Data and Statistical Analyses

The raw kinematic (200Hz sampling rate) and force data (50Hz sampling rate) were filtered with a third-order Butterworth low-pass filter at 5 Hz. The neutral position of the thumb joint recorded with the brace in place was assigned as the resting position. The angle of the MCP and IP joints were computed. The T1 data from one of the experienced participants was excluded as an outlier due to extreme values in the range of the IP joint. The data was analyzed using the SPSS for Windows v.14.0. A mixed model 3 way (group x2, technique x3, joint laxity feature x3) ANOVA with repeated measures was used to analyze the angles of each thumb joint. The Bonfferroni post-hoc test was applied when significant differences were revealed by ANOVA. A Pearson correlation was used to examine the angle-angle relationship among the sagittal plane movements of the IP, MCP and CMC joints at different force levels. The alpha value was set at 0.05. A post hoc power analysis was also performed on each variable with G*Power 3.1 [23].


There was no difference found between the Novice and Experienced Group in regard to the basic demographic data except age and clinical manual experience (Table 1). The joint laxity features of two groups in accordance with the Beighton scores were also showed in Table 1. Table 2 showed the averaged joint angles during the application of the three mobilization techniques in both groups while executing their maximal effort. At the MCP joint, there was a main effect of technique on the sagittal (flexion/extension) angle, and no interaction was found. The post hoc analyses showed that the MCP joint in T3 was in a more flexed position than that of the other two techniques [Table 2, Novice: T3 (7.904°± 20.648°) > T1 (-10.186°± 26.470°); Experienced: T3 (11.979°± 18.183°) > T1 (-18.679°± 24.014°), 95% CI = 12.341 to 37.324, p < .001; Novice: T3 (7.904°± 20.648°) > T2 (-21.803°± 20.002°); Experienced: T3 (11.979°± 18.183°) > T2 (-14.302°± 21.937°), 95% CI = 17.232 to 39.869, p < .001]. At the CMC joint, a significant group main effect and no interaction was found on its sagittal angle. The Experienced Group assumed a more flexed position at the CMC joint, and the Novice Group had angles closer to the neutral position (Table 2). At the IP joint, no interaction and no main effect of technique (F = 2.175, p = 0.122) or group (F = 2.753, p = 0.107) was found on the flexion/extension angles. No main effect of joint laxity was found on all thumb flexion/extension angles.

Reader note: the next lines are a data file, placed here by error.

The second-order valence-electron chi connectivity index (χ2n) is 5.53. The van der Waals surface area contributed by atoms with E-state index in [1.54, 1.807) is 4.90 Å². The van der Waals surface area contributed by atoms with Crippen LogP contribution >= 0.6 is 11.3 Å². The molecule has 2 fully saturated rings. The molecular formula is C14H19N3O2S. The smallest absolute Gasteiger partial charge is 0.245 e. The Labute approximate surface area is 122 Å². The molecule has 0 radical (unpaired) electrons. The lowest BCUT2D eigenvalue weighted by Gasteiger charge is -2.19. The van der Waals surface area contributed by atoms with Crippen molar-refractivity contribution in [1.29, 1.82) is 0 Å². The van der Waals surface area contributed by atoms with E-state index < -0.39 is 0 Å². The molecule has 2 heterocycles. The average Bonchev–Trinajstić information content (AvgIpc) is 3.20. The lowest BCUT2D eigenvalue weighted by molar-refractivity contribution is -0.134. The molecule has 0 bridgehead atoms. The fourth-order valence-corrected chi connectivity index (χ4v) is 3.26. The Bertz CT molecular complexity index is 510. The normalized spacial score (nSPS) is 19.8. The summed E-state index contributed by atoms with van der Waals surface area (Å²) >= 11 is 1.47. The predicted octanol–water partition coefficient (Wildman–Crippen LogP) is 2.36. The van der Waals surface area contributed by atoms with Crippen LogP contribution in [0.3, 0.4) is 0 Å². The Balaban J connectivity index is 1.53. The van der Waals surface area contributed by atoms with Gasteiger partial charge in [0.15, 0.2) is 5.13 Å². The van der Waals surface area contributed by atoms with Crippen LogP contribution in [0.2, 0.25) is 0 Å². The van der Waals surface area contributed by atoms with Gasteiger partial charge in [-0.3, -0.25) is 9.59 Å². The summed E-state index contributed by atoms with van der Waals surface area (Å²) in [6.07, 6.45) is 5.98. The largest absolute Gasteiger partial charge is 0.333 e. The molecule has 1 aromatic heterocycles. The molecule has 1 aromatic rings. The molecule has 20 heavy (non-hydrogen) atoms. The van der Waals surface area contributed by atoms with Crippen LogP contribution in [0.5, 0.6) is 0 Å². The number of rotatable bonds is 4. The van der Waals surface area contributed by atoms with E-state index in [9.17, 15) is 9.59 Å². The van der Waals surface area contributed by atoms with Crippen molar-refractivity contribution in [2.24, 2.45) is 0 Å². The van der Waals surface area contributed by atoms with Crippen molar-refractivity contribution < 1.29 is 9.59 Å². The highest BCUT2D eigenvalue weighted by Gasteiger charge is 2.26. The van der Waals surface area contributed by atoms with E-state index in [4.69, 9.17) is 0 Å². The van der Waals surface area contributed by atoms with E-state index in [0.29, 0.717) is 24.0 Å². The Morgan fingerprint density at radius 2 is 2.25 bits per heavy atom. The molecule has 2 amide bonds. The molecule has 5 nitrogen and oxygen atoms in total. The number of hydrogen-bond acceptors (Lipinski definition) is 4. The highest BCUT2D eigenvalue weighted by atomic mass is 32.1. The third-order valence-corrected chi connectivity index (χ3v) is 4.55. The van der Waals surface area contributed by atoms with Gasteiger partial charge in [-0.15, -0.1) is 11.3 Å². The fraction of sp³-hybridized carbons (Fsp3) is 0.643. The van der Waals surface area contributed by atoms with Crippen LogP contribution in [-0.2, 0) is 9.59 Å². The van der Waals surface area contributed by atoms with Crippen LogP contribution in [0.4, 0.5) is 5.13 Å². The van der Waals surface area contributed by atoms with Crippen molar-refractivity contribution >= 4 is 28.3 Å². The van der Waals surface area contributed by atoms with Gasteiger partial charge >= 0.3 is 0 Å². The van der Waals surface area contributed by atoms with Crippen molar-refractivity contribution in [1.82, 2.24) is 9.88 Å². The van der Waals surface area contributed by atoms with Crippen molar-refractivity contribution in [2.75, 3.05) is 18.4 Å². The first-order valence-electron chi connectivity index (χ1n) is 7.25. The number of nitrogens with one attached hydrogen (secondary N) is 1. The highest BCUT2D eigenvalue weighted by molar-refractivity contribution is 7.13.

Table 2. Descriptive statistics of thumb flexion/extension joint angles (degrees) while performing three techniques at maximal force.